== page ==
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Get to Know a Hurricane: Micheal Ferland

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As part of the build-up to the first-round playoff series between the Capitals and the Hurricanes, Japers’ Rink will be looking at some of the important ‘Canes players and how they might impact the series.

NHL: Carolina Hurricanes at Washington Capitals Geoff Burke-USA TODAY Sports

Micheal Ferland

#79 / Right Wing

Height: 6’1” | Weight: 217 | Born: April 20, 1992

Birthplace: Swan River, Manitoba, CAN | Acquired: Trade, June 2018 (from Calgary)


Assets: Has good size and plenty of agitating qualities that can take opponents off their game. Can produce some points and is adept at grinding in the corners. Will also drop the gloves.

Flaws: Injuries are already an issue here, so he must become more durable in order to maximize NHL production. Also needs to avoid taking bad penalties that can hinder his team.

Career Potential: Agitating winger with a little upside.

(Via TSN)

hockeyviz.com

Why You Should Know Who He Is: Ferland spent the first four years of his NHL career in the Western Conference with the Calgary Flames. While there he registered 89 points (42 goals) across 350 contests, good for a hair above 0.25 PPG. Since last offseason’s trade to Carolina, however, Ferland set new career highs in PPG (0.56) and assists (23). His forty points this season were good enough for fourth among Hurricanes skaters. He sees time on the power play and picked up six goals with the man advantage this season. His 13 power play points were also a career best number.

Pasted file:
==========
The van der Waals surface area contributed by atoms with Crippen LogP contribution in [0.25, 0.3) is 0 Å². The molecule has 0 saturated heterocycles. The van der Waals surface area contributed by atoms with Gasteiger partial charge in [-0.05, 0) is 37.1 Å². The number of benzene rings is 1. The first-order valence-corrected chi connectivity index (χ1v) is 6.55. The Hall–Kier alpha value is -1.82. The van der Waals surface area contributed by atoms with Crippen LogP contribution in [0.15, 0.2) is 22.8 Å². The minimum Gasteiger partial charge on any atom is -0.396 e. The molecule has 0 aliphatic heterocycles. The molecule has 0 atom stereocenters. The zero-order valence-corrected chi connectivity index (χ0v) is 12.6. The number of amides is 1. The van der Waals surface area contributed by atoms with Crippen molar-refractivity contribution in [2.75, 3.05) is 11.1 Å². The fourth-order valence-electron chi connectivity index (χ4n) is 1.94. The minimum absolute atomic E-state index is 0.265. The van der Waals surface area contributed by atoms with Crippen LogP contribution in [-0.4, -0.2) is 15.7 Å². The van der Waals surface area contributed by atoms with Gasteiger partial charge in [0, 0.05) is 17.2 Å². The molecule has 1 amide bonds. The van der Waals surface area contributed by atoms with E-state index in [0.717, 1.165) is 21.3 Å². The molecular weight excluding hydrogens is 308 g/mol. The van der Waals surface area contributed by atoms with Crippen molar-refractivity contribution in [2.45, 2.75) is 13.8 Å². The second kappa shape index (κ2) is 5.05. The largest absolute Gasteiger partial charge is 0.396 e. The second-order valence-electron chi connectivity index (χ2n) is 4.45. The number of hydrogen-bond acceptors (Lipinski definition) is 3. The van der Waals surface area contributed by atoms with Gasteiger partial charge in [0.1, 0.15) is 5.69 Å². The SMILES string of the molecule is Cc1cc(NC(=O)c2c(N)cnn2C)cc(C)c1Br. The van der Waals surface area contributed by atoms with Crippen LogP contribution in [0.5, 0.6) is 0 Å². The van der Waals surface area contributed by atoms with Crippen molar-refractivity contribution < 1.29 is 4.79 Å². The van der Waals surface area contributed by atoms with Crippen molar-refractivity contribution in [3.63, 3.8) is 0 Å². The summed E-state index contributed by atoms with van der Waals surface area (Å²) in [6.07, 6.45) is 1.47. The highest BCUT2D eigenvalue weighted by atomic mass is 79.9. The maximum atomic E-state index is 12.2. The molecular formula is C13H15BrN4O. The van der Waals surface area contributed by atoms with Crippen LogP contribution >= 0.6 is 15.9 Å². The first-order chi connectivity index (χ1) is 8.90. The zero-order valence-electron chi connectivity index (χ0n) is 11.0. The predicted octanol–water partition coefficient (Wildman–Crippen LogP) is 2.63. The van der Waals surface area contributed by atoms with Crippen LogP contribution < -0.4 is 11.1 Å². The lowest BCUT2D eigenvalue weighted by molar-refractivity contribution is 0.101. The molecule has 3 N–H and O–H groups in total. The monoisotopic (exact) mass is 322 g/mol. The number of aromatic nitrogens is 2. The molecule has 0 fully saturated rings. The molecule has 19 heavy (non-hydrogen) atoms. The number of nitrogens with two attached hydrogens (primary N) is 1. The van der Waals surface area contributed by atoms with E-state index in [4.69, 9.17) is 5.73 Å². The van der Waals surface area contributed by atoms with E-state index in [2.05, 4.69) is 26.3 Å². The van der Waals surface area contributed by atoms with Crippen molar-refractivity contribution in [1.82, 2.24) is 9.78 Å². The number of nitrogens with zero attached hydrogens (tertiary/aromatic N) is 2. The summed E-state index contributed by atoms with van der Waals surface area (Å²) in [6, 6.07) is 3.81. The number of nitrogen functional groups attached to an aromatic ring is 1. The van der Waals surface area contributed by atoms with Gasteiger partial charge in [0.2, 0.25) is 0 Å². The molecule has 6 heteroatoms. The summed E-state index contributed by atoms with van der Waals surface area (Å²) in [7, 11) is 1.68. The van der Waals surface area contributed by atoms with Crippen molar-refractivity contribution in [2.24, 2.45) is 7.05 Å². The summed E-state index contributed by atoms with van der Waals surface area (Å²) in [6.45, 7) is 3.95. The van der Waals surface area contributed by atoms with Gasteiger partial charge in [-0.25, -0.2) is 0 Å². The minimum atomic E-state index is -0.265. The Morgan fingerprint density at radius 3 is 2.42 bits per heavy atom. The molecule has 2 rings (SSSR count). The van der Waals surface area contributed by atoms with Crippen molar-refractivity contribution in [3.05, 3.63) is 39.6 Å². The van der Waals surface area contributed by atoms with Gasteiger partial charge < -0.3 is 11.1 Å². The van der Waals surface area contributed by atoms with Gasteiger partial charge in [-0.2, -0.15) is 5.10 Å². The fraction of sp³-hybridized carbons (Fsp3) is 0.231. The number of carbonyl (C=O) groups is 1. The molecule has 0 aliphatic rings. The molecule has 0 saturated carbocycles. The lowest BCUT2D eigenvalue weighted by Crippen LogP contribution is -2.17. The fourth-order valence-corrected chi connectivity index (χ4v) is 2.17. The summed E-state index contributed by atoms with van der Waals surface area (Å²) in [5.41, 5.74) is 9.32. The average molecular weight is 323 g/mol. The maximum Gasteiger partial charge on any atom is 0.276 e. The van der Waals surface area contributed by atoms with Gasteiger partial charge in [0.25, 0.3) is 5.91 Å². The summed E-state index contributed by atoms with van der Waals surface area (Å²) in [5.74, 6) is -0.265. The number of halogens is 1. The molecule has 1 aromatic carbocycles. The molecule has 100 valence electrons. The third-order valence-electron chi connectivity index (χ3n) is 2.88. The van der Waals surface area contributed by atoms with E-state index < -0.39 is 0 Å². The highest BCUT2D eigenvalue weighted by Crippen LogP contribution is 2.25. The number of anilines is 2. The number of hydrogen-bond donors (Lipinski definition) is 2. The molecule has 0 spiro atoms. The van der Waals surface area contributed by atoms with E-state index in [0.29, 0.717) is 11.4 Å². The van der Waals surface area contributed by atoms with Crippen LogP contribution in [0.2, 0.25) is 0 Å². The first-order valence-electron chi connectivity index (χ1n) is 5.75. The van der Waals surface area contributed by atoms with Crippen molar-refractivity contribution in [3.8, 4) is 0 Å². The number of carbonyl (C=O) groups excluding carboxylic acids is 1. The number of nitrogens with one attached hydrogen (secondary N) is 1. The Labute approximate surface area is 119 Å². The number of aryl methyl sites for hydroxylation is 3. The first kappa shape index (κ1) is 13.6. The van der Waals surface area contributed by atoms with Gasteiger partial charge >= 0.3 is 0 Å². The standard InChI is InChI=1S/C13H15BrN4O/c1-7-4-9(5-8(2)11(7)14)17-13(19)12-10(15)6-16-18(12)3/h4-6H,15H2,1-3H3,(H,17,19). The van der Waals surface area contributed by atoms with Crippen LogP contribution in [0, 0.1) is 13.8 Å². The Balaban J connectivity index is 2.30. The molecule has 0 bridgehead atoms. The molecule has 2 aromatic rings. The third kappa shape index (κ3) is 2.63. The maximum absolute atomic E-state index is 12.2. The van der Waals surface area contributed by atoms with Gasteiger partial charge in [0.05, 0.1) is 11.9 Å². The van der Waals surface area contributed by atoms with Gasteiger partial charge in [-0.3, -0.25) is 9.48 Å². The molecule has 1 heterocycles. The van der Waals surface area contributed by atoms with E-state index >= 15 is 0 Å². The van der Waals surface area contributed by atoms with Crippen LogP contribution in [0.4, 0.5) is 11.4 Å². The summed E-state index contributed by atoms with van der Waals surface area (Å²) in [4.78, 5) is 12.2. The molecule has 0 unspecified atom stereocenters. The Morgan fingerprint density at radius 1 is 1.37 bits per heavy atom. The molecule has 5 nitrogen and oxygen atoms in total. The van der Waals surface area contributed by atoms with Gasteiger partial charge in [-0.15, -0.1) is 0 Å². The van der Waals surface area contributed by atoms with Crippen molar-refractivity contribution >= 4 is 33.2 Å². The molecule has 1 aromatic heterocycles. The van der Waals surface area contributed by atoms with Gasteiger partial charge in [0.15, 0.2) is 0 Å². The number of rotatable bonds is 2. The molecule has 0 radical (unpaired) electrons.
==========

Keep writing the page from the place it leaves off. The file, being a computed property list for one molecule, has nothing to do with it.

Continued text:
Ferland is a large body that is disruptive on the ice. He plays with fearlessness that affords him opportunities to do damage with the puck. He plays the game with an edge that looks an awful lot like Tom Wilson in a smaller package. Ferland can and will make himself the center of attention when necessary. He is also a streaky scorer, having tallied goals in back-to-back games four different times this season. including one streak of four straight games with a goal.

How the Caps Can Stop Him: The Capitals must make life difficult for Ferland by limiting his time with the puck. He netted 17 goals this season with a shot that is quick, hard, and effective from distance. To minimize his offensive contributions Washington will need to remain less than a stick length away and apply pressure liberally. Ferland shot the puck more than ever this season (156 shots) and posted a 10.9 S%. Ferland is capable of finding space in the offensive zone and with his strong shot he will get chances that Braden Holtby must flag down.

In seven career contests against the Capitals Ferland has a single goal and assist on his resume, so there’s no track record of success against Washington’s defense or Holtby. Additionally, in 13 career postseason games Ferland has five points (3 goals), so there’s no evidence that he elevates his game during the second season. Ferland plays in T.J. Oshie’s spot on Carolina’s power play (mirrored for his left hand shot) so Washington will need to prevent pucks from getting to his stick cleanly in the slot. If the Capitals’ penalty killers can keep Ferland covered without collapsing too much they should be able to thwart the Hurricanes’ 20th ranked power play. Succeeding there would go a long way towards keeping Ferland quiet throughout the series.